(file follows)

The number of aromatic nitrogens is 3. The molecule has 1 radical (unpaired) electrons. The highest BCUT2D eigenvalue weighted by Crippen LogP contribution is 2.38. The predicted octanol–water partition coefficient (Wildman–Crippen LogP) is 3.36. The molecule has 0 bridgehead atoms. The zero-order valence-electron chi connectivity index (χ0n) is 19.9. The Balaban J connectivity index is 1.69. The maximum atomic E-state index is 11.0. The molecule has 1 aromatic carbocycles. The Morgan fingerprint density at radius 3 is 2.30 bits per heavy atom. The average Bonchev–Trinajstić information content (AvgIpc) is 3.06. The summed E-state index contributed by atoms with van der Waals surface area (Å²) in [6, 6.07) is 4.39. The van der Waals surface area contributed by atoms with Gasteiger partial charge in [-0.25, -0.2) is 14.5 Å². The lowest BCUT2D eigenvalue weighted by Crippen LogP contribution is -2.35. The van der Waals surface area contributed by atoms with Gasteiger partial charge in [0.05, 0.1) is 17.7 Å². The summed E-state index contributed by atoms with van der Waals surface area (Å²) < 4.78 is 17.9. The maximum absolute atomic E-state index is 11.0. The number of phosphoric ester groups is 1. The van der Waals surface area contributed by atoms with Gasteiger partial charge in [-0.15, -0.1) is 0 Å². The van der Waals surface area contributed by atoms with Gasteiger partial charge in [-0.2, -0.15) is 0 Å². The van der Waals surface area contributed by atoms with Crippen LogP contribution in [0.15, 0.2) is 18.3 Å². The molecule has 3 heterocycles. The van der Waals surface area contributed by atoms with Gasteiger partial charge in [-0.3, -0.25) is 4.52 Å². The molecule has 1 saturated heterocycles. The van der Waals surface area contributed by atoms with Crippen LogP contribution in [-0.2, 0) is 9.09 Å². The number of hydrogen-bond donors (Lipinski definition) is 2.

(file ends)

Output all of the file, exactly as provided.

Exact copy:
The number of aromatic nitrogens is 3. The molecule has 1 radical (unpaired) electrons. The highest BCUT2D eigenvalue weighted by Crippen LogP contribution is 2.38. The predicted octanol–water partition coefficient (Wildman–Crippen LogP) is 3.36. The molecule has 0 bridgehead atoms. The zero-order valence-electron chi connectivity index (χ0n) is 19.9. The Balaban J connectivity index is 1.69. The maximum atomic E-state index is 11.0. The molecule has 1 aromatic carbocycles. The Morgan fingerprint density at radius 3 is 2.30 bits per heavy atom. The average Bonchev–Trinajstić information content (AvgIpc) is 3.06. The summed E-state index contributed by atoms with van der Waals surface area (Å²) in [6, 6.07) is 4.39. The van der Waals surface area contributed by atoms with Gasteiger partial charge in [-0.25, -0.2) is 14.5 Å². The lowest BCUT2D eigenvalue weighted by Crippen LogP contribution is -2.35. The van der Waals surface area contributed by atoms with Gasteiger partial charge in [0.05, 0.1) is 17.7 Å². The summed E-state index contributed by atoms with van der Waals surface area (Å²) < 4.78 is 17.9. The maximum absolute atomic E-state index is 11.0. The number of phosphoric ester groups is 1. The van der Waals surface area contributed by atoms with Gasteiger partial charge in [-0.15, -0.1) is 0 Å². The van der Waals surface area contributed by atoms with Gasteiger partial charge in [-0.2, -0.15) is 0 Å². The van der Waals surface area contributed by atoms with Crippen LogP contribution in [0.15, 0.2) is 18.3 Å². The molecule has 3 heterocycles. The van der Waals surface area contributed by atoms with Gasteiger partial charge in [-0.3, -0.25) is 4.52 Å². The molecule has 1 saturated heterocycles. The van der Waals surface area contributed by atoms with Crippen LogP contribution in [-0.2, 0) is 9.09 Å². The number of hydrogen-bond donors (Lipinski definition) is 2.